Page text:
Intimate partner abuse is a prevalent issue in today’s society. However, some may not realize just how big an issue it is.
According to the National Coalition Against Domestic Violence (NCADV), “On average, nearly 20 people per minute are physically abused by an intimate partner in the United States.” That translates into more than 10 million victims, both men and women, a year.
Psychologists say that anyone can fall victim to intimate partner abuse or domestic violence.
“It can happen in any race, gender, or culture,” said Dr. Tomoko Grabosky Ph. D., a psychologist at the counseling center at Shippensburg University of Pennsylvania.
Grabosky said studies have shown that although anyone can fall victim to domestic violence or intimate partner abuse, women are more likely to be victimized. People with low self-esteem, those who have been in previously abusive relationships or those who greatly depend either financially or emotionally on their partner often have a harder time removing themselves from their abusive situations.
Domestic abuse and intimate partner abuse are not the same thing. Intimate partner abuse is between two individuals who are romantically involved. Domestic abuse can include abuse of children by parents, violent relationships between siblings or any other dispute within a household.
In order to put an end to intimate partner abuse and domestic violence, people need to be educated and learn the signs of abuse.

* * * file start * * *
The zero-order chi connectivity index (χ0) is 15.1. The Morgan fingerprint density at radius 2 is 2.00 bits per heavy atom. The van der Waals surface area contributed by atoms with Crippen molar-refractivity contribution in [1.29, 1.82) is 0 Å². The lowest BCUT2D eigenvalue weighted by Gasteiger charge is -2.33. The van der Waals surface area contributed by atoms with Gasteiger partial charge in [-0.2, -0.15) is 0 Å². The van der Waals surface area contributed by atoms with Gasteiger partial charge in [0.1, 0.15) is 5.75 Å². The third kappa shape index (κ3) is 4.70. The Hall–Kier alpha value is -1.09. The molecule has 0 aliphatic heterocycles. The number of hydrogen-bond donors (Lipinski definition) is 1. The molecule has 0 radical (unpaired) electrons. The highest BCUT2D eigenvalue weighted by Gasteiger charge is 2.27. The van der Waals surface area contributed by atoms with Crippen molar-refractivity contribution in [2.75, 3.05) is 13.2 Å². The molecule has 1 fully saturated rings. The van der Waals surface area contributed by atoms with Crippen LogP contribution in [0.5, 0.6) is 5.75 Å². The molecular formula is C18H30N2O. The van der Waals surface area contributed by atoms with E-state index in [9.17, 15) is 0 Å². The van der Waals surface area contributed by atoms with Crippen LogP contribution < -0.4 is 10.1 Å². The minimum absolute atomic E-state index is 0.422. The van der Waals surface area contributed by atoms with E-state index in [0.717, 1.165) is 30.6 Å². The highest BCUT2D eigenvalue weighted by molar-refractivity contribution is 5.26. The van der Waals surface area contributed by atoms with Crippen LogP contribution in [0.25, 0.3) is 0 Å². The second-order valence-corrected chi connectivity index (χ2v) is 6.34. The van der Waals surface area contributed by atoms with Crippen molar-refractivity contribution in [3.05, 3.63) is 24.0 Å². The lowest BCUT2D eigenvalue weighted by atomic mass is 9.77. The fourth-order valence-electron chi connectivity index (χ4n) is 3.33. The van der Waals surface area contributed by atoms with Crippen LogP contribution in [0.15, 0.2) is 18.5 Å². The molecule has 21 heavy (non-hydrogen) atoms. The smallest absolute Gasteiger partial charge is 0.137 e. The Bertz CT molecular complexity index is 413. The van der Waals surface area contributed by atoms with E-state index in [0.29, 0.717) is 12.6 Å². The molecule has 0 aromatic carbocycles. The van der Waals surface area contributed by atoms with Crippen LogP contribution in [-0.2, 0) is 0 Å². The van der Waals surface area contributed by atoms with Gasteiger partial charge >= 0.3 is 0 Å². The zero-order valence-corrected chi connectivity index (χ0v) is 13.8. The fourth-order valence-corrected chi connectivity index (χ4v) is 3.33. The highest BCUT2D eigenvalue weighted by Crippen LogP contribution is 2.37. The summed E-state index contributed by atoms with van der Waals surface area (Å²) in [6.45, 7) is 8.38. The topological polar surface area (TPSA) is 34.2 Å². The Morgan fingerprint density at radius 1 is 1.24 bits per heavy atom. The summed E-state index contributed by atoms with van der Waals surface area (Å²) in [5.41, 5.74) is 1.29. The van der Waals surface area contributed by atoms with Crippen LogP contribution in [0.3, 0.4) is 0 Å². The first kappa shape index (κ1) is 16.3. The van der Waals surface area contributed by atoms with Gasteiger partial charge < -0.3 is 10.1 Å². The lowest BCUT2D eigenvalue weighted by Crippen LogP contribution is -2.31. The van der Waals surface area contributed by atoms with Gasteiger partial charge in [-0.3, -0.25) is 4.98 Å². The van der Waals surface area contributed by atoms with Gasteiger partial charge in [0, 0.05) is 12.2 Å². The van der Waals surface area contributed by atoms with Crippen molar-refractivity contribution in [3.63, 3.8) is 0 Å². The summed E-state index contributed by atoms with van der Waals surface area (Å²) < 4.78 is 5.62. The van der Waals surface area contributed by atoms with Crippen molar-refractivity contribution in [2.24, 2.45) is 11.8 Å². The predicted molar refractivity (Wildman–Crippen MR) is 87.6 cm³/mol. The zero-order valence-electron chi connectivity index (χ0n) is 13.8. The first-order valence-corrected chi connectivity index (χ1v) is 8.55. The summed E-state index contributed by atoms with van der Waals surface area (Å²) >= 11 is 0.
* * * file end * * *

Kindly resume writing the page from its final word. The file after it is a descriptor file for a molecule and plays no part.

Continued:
There are multiple signs of an abusive relationship. Abusive relationships are about control and dominance of the victim. Abusers use shame, guilt and fear to intimidate their partner in order to maintain control of them, Grabosky said.
Victims of these relationships are often submissive to their partners, ask permission to do things and constantly check in with their partners. Abusers often try to isolate their victims from their family and friends in order to create a dependent relationship, making it harder for their victim to leave.
All couples disagree at some point. In healthy relationships, both sides are heard in a disagreement and the result is often compromise.
If there are all these indicators that a relationship is unhealthy, it should be clear for a victim to realize they need to leave, right? Wrong. In a perfect world, yes, someone would realize they are being abused, get out of that relationship and move on.
But the world is not perfect and for many victims the decision to leave is not that easy. There are multiple variables to consider for the victim to leave these relationships.
“One of the biggest fears a victims has is the fear of loss and rejection,” said Philip Henry Ph. D., a psychologist at the counseling center at SU.
Victims often tend to make excuses for their abuser and will blame themselves for triggering the abusive actions, according to Henry. Intimate partner abuse is not immediate and obvious at the start of a relationship. It is very subtle and increases over time. The relationships will often start with romance, charm and happiness. Then the abusers will begin to ease their dominance into the relationship. Abusers know how to manipulate their partner to keep their control.
SU joined the “No More” campaign to advocate against abuse and to bring awareness to the college environment. The only way to put an end to abuse is to be educated and take a stand against it.